I’m probably not supposed to say this, but I’m of the opinion that people should work in the streets. It should be spontaneous and responsive. Artists should be responsible. Don’t vandalize, don’t take something beautiful and make it ugly. But if the opportunity presents itself to improve a neighborhood or to make a statement that needs to be heard, artists shouldn’t wait for a permit to be issued.

People are usually so worried when we start a project. They think it’s going to be ugly and it’s going to lead to crime or whatever, they think it’s going to ruin the neighborhood. And the exact opposite happens. Like with the silo (see photo below). People were scared and now they love it. It’s already becoming a landmark. And the local residents have a renewed sense of pride that they live someplace special.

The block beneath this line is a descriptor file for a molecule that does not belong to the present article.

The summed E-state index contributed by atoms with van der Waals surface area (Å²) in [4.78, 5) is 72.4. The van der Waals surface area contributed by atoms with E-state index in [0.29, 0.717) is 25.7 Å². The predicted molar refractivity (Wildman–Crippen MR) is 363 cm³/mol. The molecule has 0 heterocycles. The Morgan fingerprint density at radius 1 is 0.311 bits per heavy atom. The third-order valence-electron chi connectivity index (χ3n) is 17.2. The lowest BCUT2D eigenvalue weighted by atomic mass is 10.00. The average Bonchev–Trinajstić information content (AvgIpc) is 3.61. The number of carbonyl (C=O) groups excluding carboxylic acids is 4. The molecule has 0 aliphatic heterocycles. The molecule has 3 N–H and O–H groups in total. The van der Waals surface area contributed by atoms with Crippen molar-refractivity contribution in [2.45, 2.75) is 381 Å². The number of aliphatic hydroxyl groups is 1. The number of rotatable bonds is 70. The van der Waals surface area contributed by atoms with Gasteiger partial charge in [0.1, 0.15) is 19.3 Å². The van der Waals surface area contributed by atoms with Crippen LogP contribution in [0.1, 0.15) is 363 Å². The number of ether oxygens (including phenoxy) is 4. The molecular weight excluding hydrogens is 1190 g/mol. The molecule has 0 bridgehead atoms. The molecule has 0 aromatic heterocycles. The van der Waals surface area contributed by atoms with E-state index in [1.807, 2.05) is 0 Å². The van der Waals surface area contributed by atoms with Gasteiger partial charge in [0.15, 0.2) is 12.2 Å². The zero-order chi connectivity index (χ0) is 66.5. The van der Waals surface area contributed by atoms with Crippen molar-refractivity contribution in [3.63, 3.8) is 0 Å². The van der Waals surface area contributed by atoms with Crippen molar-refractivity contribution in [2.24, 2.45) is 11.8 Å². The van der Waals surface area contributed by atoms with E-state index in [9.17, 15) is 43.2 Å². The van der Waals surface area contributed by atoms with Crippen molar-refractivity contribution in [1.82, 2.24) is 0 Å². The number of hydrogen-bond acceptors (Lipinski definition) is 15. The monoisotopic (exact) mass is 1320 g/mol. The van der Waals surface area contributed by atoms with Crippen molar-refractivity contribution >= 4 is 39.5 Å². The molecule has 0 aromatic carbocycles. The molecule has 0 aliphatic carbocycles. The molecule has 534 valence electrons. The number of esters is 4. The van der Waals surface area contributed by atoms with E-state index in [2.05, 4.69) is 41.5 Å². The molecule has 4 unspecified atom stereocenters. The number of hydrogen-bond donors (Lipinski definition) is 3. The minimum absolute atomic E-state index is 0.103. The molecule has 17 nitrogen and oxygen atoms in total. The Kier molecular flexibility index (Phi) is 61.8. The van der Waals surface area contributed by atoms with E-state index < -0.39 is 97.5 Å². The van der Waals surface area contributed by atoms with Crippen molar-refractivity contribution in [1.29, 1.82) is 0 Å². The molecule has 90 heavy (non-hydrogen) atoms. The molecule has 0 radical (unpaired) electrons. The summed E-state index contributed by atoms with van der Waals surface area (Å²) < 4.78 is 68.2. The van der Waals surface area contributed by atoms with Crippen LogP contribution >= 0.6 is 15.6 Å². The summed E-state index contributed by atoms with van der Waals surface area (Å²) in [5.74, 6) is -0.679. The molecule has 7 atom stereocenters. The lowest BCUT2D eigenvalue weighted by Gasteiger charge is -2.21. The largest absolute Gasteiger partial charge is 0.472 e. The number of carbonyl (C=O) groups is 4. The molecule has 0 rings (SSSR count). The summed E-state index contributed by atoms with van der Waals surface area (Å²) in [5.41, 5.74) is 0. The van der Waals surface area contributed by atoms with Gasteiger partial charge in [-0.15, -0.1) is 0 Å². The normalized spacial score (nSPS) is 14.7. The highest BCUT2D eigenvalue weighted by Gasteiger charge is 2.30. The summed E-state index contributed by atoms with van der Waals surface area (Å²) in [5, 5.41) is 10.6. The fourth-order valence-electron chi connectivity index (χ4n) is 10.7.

If street art becomes more common in Vienna, how will it change the city?

My generation travels a lot. We see other places, other cultures, how people live and do things. And when we come back home we bring pieces of those places and cultures with us. We’re not represented by one place, one style. I guess as we make our mark on the city it will change by becoming more diverse, especially aesthetically. Some people see Vienna as this perfect finished city, but we see how it’s evolving and including the present along with the past. That’s exciting, and it’s beginning to attract more young people from all over who want to be part of the process.

 

As it gains popularity, is street art becoming more about aesthetics and less about protest or political commentary?

No, I think political messages are still a huge part of street art. They’re becoming more international, though. Dealing with global issues more than maybe local issues. But protest is still a big part.